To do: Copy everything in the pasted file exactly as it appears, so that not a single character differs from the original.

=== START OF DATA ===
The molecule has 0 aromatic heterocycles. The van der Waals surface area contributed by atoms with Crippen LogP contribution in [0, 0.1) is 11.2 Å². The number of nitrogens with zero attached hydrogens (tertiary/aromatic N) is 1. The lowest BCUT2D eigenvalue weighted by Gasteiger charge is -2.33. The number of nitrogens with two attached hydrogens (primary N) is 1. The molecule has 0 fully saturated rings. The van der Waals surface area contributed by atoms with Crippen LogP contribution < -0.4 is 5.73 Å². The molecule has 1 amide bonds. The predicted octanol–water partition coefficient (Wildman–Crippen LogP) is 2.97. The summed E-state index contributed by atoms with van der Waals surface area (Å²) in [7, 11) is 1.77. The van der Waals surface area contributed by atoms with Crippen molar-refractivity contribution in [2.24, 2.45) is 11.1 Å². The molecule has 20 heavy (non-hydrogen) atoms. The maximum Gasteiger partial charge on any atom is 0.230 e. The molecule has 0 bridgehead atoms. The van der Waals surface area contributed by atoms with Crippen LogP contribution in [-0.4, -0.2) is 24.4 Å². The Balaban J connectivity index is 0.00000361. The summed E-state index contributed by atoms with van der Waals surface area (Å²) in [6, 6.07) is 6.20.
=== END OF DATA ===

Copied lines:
The molecule has 0 aromatic heterocycles. The van der Waals surface area contributed by atoms with Crippen LogP contribution in [0, 0.1) is 11.2 Å². The number of nitrogens with zero attached hydrogens (tertiary/aromatic N) is 1. The lowest BCUT2D eigenvalue weighted by Gasteiger charge is -2.33. The number of nitrogens with two attached hydrogens (primary N) is 1. The molecule has 0 fully saturated rings. The van der Waals surface area contributed by atoms with Crippen LogP contribution < -0.4 is 5.73 Å². The molecule has 1 amide bonds. The predicted octanol–water partition coefficient (Wildman–Crippen LogP) is 2.97. The summed E-state index contributed by atoms with van der Waals surface area (Å²) in [7, 11) is 1.77. The van der Waals surface area contributed by atoms with Crippen molar-refractivity contribution in [2.24, 2.45) is 11.1 Å². The molecule has 20 heavy (non-hydrogen) atoms. The maximum Gasteiger partial charge on any atom is 0.230 e. The molecule has 0 bridgehead atoms. The van der Waals surface area contributed by atoms with Crippen LogP contribution in [-0.4, -0.2) is 24.4 Å². The Balaban J connectivity index is 0.00000361. The summed E-state index contributed by atoms with van der Waals surface area (Å²) in [6, 6.07) is 6.20.